The tricky job of making Trojan's condoms continually thinner and more pleasurable—while also ensuring their safety— is done by a mild-mannered Brit. How does condom developer and chief principle scientist Mike Harrison do it?
Harrison arrived at Trojan in 1992 after a five-year stint working at an R&D lab for a Cambridge-based company that manufactures latex gloves and condoms. Since joining Trojan, Harrison has worked on product development, improving the company's new technology, interactions with the FDA, condom standards, and writing patents. On a daily basis, Harrison says he "searches for innovative new technologies we can put in the Trojan line. We're looking for sex to be better with Trojan products than without it."
Condoms have progressed significantly since Harrison first came to Trojan. The company already used latex and natural lamb skin condoms when Harrison joined, but three major innovations have popped up since then. One of the biggest, Harrison says, was the development of a polyurethane condom that is latex allergen-free. That condom—the Supra—was launched in 1999. "It was a game-changer for Trojan in terms of technology," Harrison explains. "It required new manufacturing abilities, new testing, and new lubricant systems."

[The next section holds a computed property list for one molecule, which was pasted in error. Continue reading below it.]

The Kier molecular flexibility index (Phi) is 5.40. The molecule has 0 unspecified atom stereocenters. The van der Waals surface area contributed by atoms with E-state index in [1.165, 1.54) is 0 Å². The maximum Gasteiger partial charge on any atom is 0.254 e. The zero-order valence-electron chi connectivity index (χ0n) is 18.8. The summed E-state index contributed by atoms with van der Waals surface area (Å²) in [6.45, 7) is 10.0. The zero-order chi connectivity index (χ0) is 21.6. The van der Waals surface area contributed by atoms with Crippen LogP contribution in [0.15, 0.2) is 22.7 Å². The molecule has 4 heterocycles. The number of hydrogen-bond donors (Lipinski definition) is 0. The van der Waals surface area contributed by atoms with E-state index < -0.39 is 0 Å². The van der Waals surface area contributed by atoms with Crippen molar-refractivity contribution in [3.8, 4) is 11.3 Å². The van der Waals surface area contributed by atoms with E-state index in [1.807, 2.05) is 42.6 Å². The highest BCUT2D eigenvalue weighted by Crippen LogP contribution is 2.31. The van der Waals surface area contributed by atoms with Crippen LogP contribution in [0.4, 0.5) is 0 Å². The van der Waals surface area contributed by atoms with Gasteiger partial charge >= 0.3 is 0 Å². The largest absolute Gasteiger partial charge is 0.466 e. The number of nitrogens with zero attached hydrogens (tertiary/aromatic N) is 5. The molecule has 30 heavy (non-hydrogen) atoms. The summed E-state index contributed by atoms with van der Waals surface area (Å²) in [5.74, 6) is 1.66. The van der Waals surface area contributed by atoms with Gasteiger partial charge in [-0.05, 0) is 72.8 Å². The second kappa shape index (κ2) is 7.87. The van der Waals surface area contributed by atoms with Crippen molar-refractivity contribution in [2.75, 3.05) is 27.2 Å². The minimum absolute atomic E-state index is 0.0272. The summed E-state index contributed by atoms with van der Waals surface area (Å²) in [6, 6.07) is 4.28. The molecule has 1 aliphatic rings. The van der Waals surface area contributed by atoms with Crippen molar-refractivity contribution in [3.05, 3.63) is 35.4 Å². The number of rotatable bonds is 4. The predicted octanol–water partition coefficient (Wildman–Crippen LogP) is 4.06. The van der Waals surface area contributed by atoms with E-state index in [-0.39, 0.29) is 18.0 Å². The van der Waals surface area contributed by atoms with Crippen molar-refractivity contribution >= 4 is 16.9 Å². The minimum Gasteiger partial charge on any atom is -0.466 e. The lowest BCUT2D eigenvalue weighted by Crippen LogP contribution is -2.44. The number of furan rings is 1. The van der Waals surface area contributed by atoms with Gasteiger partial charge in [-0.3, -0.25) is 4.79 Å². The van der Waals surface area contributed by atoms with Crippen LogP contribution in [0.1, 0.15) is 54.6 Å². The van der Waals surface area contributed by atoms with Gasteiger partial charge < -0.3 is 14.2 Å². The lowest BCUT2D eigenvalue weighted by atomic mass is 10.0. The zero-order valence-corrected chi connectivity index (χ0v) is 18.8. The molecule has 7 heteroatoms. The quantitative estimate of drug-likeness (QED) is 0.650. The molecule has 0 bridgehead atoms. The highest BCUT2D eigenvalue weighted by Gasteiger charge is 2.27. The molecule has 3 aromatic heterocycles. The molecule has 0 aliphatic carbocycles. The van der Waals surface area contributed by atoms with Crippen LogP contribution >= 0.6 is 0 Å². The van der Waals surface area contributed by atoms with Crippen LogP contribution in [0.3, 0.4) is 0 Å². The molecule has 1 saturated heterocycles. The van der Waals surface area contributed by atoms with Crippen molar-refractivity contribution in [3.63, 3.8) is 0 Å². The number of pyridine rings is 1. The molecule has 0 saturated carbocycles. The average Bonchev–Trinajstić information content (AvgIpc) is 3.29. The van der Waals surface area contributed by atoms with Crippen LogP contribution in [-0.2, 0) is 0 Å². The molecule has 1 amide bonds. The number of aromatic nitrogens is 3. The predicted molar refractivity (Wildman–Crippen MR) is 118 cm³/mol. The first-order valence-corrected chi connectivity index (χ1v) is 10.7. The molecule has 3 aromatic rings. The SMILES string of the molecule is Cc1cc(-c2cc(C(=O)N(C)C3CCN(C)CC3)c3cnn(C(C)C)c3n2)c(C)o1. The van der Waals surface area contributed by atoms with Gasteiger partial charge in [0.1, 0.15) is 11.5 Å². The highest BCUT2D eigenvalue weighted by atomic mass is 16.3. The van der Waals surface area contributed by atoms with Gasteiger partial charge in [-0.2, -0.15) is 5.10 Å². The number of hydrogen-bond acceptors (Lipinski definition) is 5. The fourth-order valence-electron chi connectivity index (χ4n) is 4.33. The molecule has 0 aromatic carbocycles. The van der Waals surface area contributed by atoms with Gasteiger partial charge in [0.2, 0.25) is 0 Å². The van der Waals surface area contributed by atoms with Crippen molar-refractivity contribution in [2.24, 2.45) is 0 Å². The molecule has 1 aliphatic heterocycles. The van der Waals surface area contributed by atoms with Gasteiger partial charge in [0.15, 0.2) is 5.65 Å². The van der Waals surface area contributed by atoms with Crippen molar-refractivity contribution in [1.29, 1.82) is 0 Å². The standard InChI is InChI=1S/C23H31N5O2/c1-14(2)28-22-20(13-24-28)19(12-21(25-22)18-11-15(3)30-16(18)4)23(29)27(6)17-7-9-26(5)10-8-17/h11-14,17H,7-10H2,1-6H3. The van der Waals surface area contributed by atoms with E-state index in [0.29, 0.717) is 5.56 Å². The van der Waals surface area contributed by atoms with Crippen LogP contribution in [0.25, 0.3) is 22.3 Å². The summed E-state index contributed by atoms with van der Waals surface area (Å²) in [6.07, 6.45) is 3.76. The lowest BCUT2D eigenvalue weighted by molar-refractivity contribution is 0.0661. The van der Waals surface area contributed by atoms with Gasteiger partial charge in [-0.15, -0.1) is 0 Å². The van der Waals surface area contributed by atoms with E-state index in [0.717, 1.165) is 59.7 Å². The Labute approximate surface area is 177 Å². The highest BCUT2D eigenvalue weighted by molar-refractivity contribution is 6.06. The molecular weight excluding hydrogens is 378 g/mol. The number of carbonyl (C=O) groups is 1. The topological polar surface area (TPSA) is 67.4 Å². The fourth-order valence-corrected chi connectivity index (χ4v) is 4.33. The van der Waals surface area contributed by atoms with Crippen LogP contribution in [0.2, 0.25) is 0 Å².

Trojan has also made progress in the area of thin condoms. The recently released ultra-thin BareSkin condom is 40% thinner than a standard Trojan condom. It's the thinnest latex condom ever produced by the company.
Harrison's favorite recent innovation is the Trojan Ecstasy, a baggy condom designed for freedom of movement. "The guy moves inside the condom instead of the condom and the guy moving together. It creates a whole new sensation," he says.
While Harrison can't reveal exactly what Trojan is working on now, he tells us that the company is constantly looking at new materials. After a condom has been tested for safety (including tests for volume, thickness, and tensile strength) it goes to a "bedroom panel" of 20 to 30 couples who often work with the company. It's a rigorous gig—couples agree to have sex a certain number of times a month and give a fast turnaround on product evaluation. There is, apparently, a lot of paperwork involved.
After the bedroom panel, condoms move to the next testing stage of evaluations by 100 to 150 couples. If all goes well, the condoms then move into commercial production. In the future, Harrison hints, we can look forward to more baggy condoms and thinner designs. "I don't think we've reach the limits yet," he says. "I think we can go thinner."
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